I have allways attached a 18m throw line to my stern loop to double as a swim line, for self rescue I swim with the clean line end, get to a suitable possition and pull rope to get load on the line and recover boat, been taught this and practiced extensively. A few weeks a go a Level 5 coach told us to swim with the bag, then you only pay out what rope you need, I was horrified at the thought of an unclean rope trailing behind a swapped tradboat in moving water!! Imaging the entrapment possibility of an empty throw bog on the end of a rope?

    Again horses for courses


  5. #5
    Join Date
    Jun 2006
    London, England


    The very best of luck wherever the assessment is.
    IMHO Ray Goodwin is 'Mr OC', and the very best coach of them all. But I can see you might want a bit of cross-fertilisation anyway, if you are already well-acquainted.
    On the likely location for a Drummond Level Three course, as well as the possibilities you mention, it could also be the Upper Severn from Montgomery, as I know Roger Drummond likes that stretch. However, remember it is a coaching course and not all about personal performance, so the level of water does not have to be hugely demanding right throughout the assessment. More important for someone like you to have a thorough knowledge of the new Coaching Handbook.
    I threw in the bit about differing views on 'swim tails' because I believe we know who you did your 5 Star training with, from an earlier post. I repeat, Claire Knifton has got to be one of the top coaches in the UK, and wrote some excellent material in the BCU Canoe and Kayak Handbook, but there are plenty of people who consider she is 'out to lunch' on this issue (to quote Bill Mason on Cliff Jacobson). The warning was a friendly point if you take your assessment elsewhere than at your L3 training location, and certainly with the Drummonds, because the last time I saw Jaimie Drummond a few weeks ago, he was paddling up Jackfield Rapids (Grade 2 on the River Severn) without a rope on the boat. Yes, I do mean 'up', or to use the technical expression 'attaining' - Paul Mason wryly says about attaining in 'Thrill of the Paddle' that 'our forebears called it exploring'! Maybe it was because Jaimie can paddle anything, and as a busy coach 'another day another boat off the rack', so that canoe simply did not have painters on, but I would certainly put him and his family in the 'clean boat' camp. Jaimie certainly does not have anything against ropes on the boat, as I have seen him on other occasions teach some superior skills with painters, bridles for tracking, swim lines, and even a rope anchor on a tree at Jackfield. But to have 2 metres of rope dangling in the water at either end of the boat as 'swim tails' ... I don't think so!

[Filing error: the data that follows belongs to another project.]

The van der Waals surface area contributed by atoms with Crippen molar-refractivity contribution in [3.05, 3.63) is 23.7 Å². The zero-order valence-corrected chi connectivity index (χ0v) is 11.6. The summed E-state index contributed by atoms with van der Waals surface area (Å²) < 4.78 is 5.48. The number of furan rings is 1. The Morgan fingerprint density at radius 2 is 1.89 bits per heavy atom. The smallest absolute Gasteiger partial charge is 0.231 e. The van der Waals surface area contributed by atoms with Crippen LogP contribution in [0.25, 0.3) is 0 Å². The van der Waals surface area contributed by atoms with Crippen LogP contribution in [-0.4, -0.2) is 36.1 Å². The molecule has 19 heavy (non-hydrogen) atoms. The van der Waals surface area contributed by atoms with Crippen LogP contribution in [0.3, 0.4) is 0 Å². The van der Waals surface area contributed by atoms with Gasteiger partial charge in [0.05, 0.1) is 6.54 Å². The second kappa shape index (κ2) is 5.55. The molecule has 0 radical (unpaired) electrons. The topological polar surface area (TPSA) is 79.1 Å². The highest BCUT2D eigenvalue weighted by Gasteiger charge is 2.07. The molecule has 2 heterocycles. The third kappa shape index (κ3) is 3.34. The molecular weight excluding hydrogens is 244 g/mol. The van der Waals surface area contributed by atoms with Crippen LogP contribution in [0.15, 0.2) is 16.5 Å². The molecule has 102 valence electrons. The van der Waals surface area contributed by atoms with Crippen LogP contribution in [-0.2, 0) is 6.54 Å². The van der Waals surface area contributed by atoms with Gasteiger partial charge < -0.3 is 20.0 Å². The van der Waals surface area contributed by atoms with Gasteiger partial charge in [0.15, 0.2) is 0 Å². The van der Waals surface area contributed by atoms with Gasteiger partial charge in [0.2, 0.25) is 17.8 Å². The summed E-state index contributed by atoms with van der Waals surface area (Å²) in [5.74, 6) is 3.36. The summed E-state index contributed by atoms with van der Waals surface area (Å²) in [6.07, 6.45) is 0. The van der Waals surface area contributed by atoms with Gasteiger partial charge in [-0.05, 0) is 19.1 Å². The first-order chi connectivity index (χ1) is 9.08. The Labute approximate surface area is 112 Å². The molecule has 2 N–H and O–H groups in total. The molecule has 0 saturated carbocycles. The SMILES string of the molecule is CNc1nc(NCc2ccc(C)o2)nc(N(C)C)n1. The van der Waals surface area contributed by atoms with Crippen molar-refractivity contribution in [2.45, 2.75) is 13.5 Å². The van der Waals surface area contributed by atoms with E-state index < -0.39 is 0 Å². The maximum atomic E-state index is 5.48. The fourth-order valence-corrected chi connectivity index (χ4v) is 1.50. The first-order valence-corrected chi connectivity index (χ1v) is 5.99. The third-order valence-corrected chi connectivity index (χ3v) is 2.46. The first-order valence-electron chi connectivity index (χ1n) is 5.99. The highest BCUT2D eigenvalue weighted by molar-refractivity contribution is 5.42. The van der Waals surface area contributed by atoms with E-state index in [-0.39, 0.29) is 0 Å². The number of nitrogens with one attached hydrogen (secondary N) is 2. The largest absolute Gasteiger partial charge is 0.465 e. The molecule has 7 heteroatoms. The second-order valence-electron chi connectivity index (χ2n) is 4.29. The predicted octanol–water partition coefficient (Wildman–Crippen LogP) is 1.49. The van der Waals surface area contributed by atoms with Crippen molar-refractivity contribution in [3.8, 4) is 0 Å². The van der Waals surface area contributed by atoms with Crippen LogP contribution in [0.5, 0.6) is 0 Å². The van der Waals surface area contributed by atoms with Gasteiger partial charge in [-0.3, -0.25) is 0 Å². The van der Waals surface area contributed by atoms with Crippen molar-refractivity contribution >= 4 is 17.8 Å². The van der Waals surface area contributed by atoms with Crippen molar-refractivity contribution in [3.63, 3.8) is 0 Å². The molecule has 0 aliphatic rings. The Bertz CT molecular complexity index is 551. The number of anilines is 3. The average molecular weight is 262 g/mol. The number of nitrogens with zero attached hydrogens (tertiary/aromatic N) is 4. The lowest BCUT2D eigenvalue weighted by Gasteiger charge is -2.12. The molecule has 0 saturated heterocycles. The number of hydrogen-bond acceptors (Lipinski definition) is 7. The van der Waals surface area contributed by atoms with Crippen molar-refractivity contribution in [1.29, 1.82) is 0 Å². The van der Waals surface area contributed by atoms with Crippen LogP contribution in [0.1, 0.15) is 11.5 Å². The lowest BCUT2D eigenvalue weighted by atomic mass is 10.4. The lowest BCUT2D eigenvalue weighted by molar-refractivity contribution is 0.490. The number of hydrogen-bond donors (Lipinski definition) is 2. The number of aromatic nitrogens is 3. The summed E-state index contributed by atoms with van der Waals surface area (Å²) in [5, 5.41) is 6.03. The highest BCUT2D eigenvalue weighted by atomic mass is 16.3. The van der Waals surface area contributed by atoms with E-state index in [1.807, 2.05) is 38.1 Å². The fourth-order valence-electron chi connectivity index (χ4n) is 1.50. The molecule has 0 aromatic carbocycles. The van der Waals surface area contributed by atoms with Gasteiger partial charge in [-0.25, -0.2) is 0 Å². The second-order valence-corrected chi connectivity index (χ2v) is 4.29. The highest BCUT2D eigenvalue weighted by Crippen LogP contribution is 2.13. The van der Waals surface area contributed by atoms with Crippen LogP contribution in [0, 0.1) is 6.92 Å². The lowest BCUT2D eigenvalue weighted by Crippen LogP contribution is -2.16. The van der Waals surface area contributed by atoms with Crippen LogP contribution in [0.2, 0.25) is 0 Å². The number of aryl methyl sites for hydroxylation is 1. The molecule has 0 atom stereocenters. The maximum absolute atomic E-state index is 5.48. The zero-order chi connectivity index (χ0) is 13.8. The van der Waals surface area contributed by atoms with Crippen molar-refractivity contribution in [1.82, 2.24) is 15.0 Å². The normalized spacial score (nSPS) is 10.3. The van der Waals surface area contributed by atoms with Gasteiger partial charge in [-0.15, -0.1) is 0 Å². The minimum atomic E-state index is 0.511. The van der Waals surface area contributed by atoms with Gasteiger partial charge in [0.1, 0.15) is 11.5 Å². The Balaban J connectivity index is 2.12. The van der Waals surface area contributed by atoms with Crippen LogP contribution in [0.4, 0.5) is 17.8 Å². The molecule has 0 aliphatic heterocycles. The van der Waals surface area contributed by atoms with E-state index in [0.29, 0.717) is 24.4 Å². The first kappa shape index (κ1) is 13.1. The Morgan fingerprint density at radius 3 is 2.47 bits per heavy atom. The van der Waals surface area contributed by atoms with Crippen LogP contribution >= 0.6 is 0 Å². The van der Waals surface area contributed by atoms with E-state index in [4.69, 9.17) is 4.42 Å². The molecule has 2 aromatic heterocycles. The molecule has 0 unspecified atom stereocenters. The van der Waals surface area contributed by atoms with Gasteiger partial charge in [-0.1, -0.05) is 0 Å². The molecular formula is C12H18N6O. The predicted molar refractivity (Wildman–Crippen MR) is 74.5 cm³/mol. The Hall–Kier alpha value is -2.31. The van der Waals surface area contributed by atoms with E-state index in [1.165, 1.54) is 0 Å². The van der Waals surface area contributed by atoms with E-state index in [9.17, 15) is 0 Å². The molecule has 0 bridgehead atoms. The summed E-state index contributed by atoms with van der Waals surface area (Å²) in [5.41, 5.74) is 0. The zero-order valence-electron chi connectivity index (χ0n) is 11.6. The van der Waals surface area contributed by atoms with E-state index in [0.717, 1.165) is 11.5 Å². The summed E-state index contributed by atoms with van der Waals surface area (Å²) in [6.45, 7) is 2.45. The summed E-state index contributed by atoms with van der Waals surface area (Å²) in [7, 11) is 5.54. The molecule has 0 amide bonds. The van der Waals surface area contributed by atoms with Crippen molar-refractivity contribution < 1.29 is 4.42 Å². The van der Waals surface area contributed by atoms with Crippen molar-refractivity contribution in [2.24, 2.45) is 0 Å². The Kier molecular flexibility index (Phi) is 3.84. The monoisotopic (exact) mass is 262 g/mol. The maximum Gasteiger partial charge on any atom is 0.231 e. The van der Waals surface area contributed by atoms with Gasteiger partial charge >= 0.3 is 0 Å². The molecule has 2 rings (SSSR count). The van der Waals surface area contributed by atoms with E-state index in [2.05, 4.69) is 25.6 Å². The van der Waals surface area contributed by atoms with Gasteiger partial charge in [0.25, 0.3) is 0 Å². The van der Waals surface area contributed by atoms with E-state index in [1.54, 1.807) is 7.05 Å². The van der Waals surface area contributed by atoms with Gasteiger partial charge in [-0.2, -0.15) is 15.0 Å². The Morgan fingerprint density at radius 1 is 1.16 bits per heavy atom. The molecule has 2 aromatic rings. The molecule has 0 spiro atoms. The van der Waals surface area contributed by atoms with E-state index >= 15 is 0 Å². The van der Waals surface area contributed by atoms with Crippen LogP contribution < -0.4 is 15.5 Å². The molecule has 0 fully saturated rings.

But as you say 'horses for courses'....
    [Swimming to the bank WITH the throw bag??? Now that I would respectfully suggest is guaranteed to make you fail an assessment for practically any BCU coaching course in most parts of the UK, as a breach of the cardinal principle of 'clean line'; and perhaps even to be retired prematurely from a Whitewater Safety and Rescue course! What is the theory there, I wonder? Extra buoyancy from the ensolite in the bag?]
    Last edited by Bembe; 16th-August-2006 at 03:53 PM. Reason: Punctuation